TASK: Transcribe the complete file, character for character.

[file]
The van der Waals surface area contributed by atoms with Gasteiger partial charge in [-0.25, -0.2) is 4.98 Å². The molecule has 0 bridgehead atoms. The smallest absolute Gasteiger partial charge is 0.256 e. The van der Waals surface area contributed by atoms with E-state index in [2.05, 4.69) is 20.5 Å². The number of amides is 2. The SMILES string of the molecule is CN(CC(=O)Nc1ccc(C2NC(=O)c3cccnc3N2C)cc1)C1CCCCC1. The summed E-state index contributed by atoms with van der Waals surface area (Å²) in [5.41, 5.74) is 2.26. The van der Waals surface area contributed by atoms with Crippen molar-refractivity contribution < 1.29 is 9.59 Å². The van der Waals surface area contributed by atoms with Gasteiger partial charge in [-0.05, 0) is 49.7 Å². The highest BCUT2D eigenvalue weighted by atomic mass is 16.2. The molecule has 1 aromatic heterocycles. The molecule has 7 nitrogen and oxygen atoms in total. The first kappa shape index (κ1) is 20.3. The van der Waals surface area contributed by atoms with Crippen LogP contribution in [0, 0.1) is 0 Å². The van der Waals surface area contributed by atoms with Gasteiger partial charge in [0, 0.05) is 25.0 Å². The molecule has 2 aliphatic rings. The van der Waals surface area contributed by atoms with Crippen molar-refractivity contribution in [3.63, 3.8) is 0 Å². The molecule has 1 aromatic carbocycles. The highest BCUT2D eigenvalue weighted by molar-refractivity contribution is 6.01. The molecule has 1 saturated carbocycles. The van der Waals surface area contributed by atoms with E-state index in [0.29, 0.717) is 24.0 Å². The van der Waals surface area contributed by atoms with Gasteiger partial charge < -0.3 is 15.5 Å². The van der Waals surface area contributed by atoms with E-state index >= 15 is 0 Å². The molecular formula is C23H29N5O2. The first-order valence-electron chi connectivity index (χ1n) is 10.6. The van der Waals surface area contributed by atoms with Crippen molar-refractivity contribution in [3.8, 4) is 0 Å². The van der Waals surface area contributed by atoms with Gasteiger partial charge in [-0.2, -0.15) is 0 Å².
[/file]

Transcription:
The van der Waals surface area contributed by atoms with Gasteiger partial charge in [-0.25, -0.2) is 4.98 Å². The molecule has 0 bridgehead atoms. The smallest absolute Gasteiger partial charge is 0.256 e. The van der Waals surface area contributed by atoms with E-state index in [2.05, 4.69) is 20.5 Å². The number of amides is 2. The SMILES string of the molecule is CN(CC(=O)Nc1ccc(C2NC(=O)c3cccnc3N2C)cc1)C1CCCCC1. The summed E-state index contributed by atoms with van der Waals surface area (Å²) in [5.41, 5.74) is 2.26. The van der Waals surface area contributed by atoms with Crippen molar-refractivity contribution < 1.29 is 9.59 Å². The van der Waals surface area contributed by atoms with Gasteiger partial charge in [-0.05, 0) is 49.7 Å². The highest BCUT2D eigenvalue weighted by atomic mass is 16.2. The molecule has 1 aromatic heterocycles. The molecule has 7 nitrogen and oxygen atoms in total. The first kappa shape index (κ1) is 20.3. The van der Waals surface area contributed by atoms with Crippen LogP contribution in [0, 0.1) is 0 Å². The van der Waals surface area contributed by atoms with Gasteiger partial charge in [0, 0.05) is 25.0 Å². The molecule has 2 aliphatic rings. The van der Waals surface area contributed by atoms with Crippen molar-refractivity contribution in [3.63, 3.8) is 0 Å². The molecule has 1 aromatic carbocycles. The highest BCUT2D eigenvalue weighted by molar-refractivity contribution is 6.01. The molecule has 1 saturated carbocycles. The van der Waals surface area contributed by atoms with E-state index in [0.29, 0.717) is 24.0 Å². The van der Waals surface area contributed by atoms with Gasteiger partial charge < -0.3 is 15.5 Å². The van der Waals surface area contributed by atoms with E-state index >= 15 is 0 Å². The molecular formula is C23H29N5O2. The first-order valence-electron chi connectivity index (χ1n) is 10.6. The van der Waals surface area contributed by atoms with Crippen molar-refractivity contribution in [3.8, 4) is 0 Å². The van der Waals surface area contributed by atoms with Gasteiger partial charge in [-0.2, -0.15) is 0 Å².